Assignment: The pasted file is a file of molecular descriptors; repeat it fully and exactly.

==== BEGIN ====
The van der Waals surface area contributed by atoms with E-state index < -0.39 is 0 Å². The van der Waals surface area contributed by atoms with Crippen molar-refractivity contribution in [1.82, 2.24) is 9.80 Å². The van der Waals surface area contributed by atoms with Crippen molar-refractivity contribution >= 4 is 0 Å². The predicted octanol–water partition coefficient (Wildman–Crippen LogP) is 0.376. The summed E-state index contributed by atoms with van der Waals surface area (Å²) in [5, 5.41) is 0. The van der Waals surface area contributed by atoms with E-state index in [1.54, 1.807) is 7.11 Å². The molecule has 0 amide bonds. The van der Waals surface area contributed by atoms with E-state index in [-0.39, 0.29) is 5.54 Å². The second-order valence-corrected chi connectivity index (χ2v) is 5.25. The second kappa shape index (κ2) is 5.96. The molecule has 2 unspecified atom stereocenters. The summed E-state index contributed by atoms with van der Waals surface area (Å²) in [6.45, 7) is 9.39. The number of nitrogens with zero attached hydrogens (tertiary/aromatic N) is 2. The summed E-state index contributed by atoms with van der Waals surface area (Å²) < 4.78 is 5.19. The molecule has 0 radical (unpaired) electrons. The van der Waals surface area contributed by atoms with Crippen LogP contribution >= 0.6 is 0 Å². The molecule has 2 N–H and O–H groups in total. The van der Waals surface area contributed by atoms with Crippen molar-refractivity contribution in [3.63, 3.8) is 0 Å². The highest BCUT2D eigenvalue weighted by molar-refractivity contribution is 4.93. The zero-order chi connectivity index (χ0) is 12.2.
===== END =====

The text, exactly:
The van der Waals surface area contributed by atoms with E-state index < -0.39 is 0 Å². The van der Waals surface area contributed by atoms with Crippen molar-refractivity contribution in [1.82, 2.24) is 9.80 Å². The van der Waals surface area contributed by atoms with Crippen molar-refractivity contribution >= 4 is 0 Å². The predicted octanol–water partition coefficient (Wildman–Crippen LogP) is 0.376. The summed E-state index contributed by atoms with van der Waals surface area (Å²) in [5, 5.41) is 0. The van der Waals surface area contributed by atoms with E-state index in [1.54, 1.807) is 7.11 Å². The molecule has 0 amide bonds. The van der Waals surface area contributed by atoms with E-state index in [-0.39, 0.29) is 5.54 Å². The second-order valence-corrected chi connectivity index (χ2v) is 5.25. The second kappa shape index (κ2) is 5.96. The molecule has 2 unspecified atom stereocenters. The summed E-state index contributed by atoms with van der Waals surface area (Å²) in [6.45, 7) is 9.39. The number of nitrogens with zero attached hydrogens (tertiary/aromatic N) is 2. The summed E-state index contributed by atoms with van der Waals surface area (Å²) < 4.78 is 5.19. The molecule has 0 radical (unpaired) electrons. The van der Waals surface area contributed by atoms with Crippen LogP contribution >= 0.6 is 0 Å². The molecule has 2 N–H and O–H groups in total. The van der Waals surface area contributed by atoms with Crippen molar-refractivity contribution in [3.63, 3.8) is 0 Å². The highest BCUT2D eigenvalue weighted by molar-refractivity contribution is 4.93. The zero-order chi connectivity index (χ0) is 12.2.